The information watchdog has launched an investigation into a drive to track down people who are in the country illegally, which was contracted out by the UK Border Agency to private company Capita.
Under the contract – worth £30m over four years, with a large element of payment by results – Capita contacts individuals by phone, text message, email or letter to warn them that UKBA records suggest they need to leave the country.
Lawyers say some of those contacted are British citizens or have the right to live in the UK. In other cases, the people left the UK several years ago.
The Information Commissioner’s Office yesterday said that it had launched an initial inquiry into complaints that UKBA is holding inaccurate and outdated data, in breach of the Data Protection Act.
BBC Radio 4’s Today programme reported that the people being pursued are on a list of 174,000 of whom the authorities have lost track – mostly overseas workers and students whose visas are believed to have expired.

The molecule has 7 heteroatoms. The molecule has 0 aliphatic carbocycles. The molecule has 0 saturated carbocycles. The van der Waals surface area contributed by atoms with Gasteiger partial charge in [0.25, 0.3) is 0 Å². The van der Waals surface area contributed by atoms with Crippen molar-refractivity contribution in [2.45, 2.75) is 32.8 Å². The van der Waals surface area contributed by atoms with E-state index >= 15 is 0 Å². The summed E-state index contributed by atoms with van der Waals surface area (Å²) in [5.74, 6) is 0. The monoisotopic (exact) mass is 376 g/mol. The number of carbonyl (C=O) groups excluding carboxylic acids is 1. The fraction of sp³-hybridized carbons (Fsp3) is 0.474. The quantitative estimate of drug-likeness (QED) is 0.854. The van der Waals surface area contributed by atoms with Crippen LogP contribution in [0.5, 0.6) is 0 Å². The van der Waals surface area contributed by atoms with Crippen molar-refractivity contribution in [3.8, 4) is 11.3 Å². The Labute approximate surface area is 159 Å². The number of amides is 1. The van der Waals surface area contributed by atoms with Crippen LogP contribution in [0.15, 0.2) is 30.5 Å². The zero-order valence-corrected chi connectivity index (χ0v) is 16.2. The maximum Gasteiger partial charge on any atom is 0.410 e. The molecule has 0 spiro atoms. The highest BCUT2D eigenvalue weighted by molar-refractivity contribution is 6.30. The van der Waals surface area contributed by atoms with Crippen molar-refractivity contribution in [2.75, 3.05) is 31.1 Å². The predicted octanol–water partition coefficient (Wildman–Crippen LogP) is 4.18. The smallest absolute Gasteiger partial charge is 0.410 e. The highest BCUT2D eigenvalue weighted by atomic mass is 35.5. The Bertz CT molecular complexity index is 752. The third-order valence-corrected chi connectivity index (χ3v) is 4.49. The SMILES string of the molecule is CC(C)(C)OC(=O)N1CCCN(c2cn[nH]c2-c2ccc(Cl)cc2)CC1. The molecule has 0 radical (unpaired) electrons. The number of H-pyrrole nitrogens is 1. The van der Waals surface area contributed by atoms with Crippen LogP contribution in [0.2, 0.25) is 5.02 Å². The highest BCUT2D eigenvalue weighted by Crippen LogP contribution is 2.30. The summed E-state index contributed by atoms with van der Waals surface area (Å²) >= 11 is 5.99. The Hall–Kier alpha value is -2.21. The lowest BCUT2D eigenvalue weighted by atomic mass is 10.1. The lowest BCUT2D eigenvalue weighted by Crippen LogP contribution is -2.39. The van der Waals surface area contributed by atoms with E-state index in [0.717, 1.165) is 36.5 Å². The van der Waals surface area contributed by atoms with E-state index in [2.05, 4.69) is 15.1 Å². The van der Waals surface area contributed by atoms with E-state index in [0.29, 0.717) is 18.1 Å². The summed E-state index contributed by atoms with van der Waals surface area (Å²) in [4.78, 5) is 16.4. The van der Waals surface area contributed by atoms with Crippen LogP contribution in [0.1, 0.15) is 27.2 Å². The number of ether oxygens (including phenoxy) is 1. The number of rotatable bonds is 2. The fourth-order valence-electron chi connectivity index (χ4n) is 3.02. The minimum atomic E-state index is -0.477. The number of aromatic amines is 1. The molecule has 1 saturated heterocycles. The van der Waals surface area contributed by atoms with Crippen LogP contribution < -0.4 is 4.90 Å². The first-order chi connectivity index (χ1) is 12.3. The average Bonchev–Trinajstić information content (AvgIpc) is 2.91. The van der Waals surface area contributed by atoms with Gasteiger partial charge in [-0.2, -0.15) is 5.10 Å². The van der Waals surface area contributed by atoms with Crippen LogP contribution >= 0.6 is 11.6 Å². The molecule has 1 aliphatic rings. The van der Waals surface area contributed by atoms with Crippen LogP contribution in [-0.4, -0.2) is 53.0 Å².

The programme reported claims that the number of people wrongly contacted could run into hundreds, some of whom were receiving several calls or messages a day.
A UKBA spokesman said: “Out of thousands of people contacted by Capita, a small number have been found to have the right to be in the UK or an outstanding application. Anyone contacted in error has been asked to get in touch with Capita to update their records. We are mindful of the importance of data protection.”